“We know that not all of the things we wanted delivered, and have delivered in the past, were available universally or to the same level of intensity,” comments Howes. Simon Griffiths, area director for MAS in the North and West England explains further. “When MAS was originally established the remit was to help improve productivity. We have now been tasked with encouraging a focus on growth which brings a slightly different nuance to the way in which programmes are approached. Productivity is still important but we are all about generating more GVA and jobs.”

In practice this has meant MAS acknowledging a criticism leveled at it in the past, that it promoted lean manufacturing too single mindedly. “People have said that with MAS you get lean whether you want it or not,” allows Griffiths. But now this has been addressed and companies can carefully assess with MAS advisors whether they want to carry out lean focused efficiency and productivity work or whether other approaches centering on strategic business plans, supply chain relationships and new product development are more appropriate.

And the success of these initiatives is not to be a matter for idle speculation. Leaders from MAC will meet monthly with representatives from the Department of Business Innovation and Skills to report on growth metrics.

When it won the MAS contract expectations were announced that MAC would deliver £1.5bn in additional GDP over three years through MAS, as well as safeguarding 50,000 jobs and creating 23,000 more. Progress on living up to these targets will be tracked through project reviews. Senior management in the companies MAS works with are required to approve assessments of the benefits they have gained and sign them off before MAC can report them to BIS.

The MAC members are keen for government to communicate these achievements annually to the public. David Caddle, area director for MAS in London and the South East, confirms. “We will actively encourage BIS to produce an annual report on MAS progress in job creation and GVA generation. It is in our interests to do so.”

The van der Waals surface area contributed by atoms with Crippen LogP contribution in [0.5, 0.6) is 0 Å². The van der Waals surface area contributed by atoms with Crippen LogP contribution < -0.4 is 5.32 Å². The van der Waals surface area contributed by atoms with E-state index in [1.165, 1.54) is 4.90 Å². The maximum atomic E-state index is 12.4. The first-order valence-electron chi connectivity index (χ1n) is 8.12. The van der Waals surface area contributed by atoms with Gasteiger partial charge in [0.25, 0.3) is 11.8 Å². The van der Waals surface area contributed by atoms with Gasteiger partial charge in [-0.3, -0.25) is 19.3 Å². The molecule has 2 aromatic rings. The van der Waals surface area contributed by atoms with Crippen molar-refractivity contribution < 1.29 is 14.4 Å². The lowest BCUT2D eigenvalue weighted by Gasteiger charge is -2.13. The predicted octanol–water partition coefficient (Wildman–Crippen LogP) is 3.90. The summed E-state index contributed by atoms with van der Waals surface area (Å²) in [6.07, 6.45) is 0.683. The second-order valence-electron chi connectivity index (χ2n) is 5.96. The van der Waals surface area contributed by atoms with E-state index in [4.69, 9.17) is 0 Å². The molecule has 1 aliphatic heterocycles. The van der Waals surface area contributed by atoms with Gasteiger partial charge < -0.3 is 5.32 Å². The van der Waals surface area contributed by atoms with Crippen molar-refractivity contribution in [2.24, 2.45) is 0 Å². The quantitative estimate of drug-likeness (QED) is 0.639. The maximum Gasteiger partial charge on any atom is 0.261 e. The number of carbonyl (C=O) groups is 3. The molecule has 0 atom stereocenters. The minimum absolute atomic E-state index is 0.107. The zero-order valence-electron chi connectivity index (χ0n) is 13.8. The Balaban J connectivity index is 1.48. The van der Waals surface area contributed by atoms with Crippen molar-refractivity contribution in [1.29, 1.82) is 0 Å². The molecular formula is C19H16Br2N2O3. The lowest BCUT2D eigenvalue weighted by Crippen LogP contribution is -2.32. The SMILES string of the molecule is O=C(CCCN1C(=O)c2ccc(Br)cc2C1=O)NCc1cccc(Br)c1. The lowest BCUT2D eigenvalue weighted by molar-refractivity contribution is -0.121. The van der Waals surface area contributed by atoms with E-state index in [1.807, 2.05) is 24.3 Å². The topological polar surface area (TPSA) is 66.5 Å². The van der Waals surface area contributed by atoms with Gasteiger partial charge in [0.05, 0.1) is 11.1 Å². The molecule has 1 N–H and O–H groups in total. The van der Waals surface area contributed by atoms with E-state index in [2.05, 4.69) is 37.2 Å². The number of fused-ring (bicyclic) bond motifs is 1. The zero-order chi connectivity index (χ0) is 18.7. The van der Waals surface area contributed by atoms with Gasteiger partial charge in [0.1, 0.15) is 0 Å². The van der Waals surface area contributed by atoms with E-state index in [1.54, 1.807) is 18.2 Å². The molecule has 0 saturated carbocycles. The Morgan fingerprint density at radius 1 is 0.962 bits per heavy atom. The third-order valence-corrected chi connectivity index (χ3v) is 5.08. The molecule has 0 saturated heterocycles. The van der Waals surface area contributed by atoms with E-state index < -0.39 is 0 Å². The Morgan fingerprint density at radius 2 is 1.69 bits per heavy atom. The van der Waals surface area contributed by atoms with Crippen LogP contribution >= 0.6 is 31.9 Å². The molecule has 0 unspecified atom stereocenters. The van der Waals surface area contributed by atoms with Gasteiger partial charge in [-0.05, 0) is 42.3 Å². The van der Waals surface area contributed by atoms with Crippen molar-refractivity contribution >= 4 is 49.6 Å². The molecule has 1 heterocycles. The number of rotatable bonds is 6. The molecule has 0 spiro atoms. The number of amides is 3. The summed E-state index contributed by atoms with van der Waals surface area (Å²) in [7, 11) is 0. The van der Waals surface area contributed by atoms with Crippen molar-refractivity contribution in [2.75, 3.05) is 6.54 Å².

“We will actively encourage BIS to produce an annual report on MAS progress in job creation and GVA generation. It is in our interests to do so” – David Caddle, Area Director, MAS London

David Caddle, Area Director, MAS London
David Caddle, Area Director, MAS London

Carving the pudding

The division of responsibility for hitting MAS targets and delivering value has been allocated between the MAC partners on a regional basis and some administrative elements have been allotted to particular partners considered to have the strongest specialist knowledge in those areas.

West Midlands Manufacturing Consortium, for example, has been given national responsibility for MAS marketing while Peera is responsible for developing the national framework of events. “It is important to have a lead that creates consistency across core events like our introductions to kaizen and 5S,” says Griffiths. “Having a lead also means we can avoid duplicating events across regions but use local and regional information to make sure we place sector focused events in the best places.”